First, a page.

Imagine a negatively charged conductor in a vacuum. The excess electrons will be spread out over the surface such that the net electric field inside the conductor is zero. What keeps these extra ...
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### Why does excess of charge in an isolated conductor move to the surface?

A remark in my textbook goes as follows: "If an excess charge is placed on an isolated conductor, that amount of charge will move entirely to the surface of the conductor. None of the excess charge ...
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### Charge outside Gaussian Surface doesn't contribute to Flux?

I roughly understand the explanation for this: any electric field line that enters the surface, must leave it, since field lines can't terminate abruptly in space. My question is, what if you have a ...
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### Is work needed to bring a test charge from a higher potential to a lower potential?

I don't understand whether work is needed to bring a test charge from a higher potential to a lower potential. It seems that no work is needed because the positive test charge will be under the ...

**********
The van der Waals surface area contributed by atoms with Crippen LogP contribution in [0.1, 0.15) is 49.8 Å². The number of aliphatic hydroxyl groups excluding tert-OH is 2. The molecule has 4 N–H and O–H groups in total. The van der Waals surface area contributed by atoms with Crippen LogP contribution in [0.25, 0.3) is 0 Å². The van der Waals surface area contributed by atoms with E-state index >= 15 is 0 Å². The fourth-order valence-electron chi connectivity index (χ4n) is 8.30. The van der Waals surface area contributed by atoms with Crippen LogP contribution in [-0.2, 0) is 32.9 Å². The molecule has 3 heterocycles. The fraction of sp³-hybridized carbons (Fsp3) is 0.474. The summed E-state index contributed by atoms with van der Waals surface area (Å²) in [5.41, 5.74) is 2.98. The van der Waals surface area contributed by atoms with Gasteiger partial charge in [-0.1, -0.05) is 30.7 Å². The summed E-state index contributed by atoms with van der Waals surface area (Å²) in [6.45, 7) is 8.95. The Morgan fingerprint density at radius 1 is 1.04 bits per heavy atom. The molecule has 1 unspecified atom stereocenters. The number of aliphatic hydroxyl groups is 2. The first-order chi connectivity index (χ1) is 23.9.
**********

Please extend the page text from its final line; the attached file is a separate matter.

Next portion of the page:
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### Calculating flux of axisymmetric electric field through a sphere [closed]

The following problem and its solution is taken from I. E. Irodov's book basic laws of electromagnetism : I do not understand how the fact that field is axisymmetric leads to the conclusion that ...
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### How should one interpret $\vec{f}=0$ in an ideal battery?
In a circuit there are two forces that act on the charges to keep the current uniform through out,$\vec{f}=\vec{E}+\vec{f_s}$, where $\vec{E}$ is the electrostatic field and $\vec{f_s}$ is the ...
The figure below shows a hollow metal sphere with a positive point charge $Q$ sitting outside it. What is the electric field at the center of sphere ? The answer is zero (look at here at the beginning ...